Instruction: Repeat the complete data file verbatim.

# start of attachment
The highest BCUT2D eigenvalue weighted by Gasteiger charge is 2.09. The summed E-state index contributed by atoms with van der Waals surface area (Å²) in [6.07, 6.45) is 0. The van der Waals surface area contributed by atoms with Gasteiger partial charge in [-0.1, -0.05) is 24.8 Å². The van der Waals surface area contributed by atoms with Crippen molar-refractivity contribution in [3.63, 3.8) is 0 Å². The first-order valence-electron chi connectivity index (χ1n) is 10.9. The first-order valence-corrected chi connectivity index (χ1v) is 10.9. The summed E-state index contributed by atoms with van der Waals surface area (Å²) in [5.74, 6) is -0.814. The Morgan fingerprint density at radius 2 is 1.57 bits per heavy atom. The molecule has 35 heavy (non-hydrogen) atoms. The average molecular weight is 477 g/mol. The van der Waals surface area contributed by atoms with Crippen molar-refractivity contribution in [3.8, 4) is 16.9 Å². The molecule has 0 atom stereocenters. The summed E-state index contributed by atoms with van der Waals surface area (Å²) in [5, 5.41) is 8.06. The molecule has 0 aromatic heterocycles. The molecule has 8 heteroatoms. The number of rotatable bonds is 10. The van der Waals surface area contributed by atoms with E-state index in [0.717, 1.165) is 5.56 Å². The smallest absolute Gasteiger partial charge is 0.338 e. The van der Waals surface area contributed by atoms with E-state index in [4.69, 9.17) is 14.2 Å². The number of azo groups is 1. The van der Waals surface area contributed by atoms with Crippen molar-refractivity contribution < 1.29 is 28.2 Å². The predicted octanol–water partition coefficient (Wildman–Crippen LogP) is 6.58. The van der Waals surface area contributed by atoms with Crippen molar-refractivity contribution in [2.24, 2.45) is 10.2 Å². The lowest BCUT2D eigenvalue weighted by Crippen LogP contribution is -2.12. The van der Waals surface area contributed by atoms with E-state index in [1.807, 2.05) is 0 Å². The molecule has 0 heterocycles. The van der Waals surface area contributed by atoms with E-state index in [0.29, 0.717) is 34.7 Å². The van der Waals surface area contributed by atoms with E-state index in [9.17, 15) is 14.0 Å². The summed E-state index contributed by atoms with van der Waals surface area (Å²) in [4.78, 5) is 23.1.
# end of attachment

The highest BCUT2D eigenvalue weighted by Gasteiger charge is 2.09. The summed E-state index contributed by atoms with van der Waals surface area (Å²) in [6.07, 6.45) is 0. The van der Waals surface area contributed by atoms with Gasteiger partial charge in [-0.1, -0.05) is 24.8 Å². The van der Waals surface area contributed by atoms with Crippen molar-refractivity contribution in [3.63, 3.8) is 0 Å². The first-order valence-electron chi connectivity index (χ1n) is 10.9. The first-order valence-corrected chi connectivity index (χ1v) is 10.9. The summed E-state index contributed by atoms with van der Waals surface area (Å²) in [5.74, 6) is -0.814. The Morgan fingerprint density at radius 2 is 1.57 bits per heavy atom. The molecule has 35 heavy (non-hydrogen) atoms. The average molecular weight is 477 g/mol. The van der Waals surface area contributed by atoms with Crippen molar-refractivity contribution in [3.8, 4) is 16.9 Å². The molecule has 0 atom stereocenters. The summed E-state index contributed by atoms with van der Waals surface area (Å²) in [5, 5.41) is 8.06. The molecule has 0 aromatic heterocycles. The molecule has 8 heteroatoms. The number of rotatable bonds is 10. The van der Waals surface area contributed by atoms with E-state index in [0.717, 1.165) is 5.56 Å². The smallest absolute Gasteiger partial charge is 0.338 e. The van der Waals surface area contributed by atoms with E-state index in [4.69, 9.17) is 14.2 Å². The number of azo groups is 1. The van der Waals surface area contributed by atoms with Crippen molar-refractivity contribution < 1.29 is 28.2 Å². The predicted octanol–water partition coefficient (Wildman–Crippen LogP) is 6.58. The van der Waals surface area contributed by atoms with Crippen molar-refractivity contribution in [2.24, 2.45) is 10.2 Å². The lowest BCUT2D eigenvalue weighted by Crippen LogP contribution is -2.12. The van der Waals surface area contributed by atoms with E-state index in [1.807, 2.05) is 0 Å². The molecule has 0 heterocycles. The van der Waals surface area contributed by atoms with E-state index in [0.29, 0.717) is 34.7 Å². The van der Waals surface area contributed by atoms with E-state index in [9.17, 15) is 14.0 Å². The summed E-state index contributed by atoms with van der Waals surface area (Å²) in [4.78, 5) is 23.1.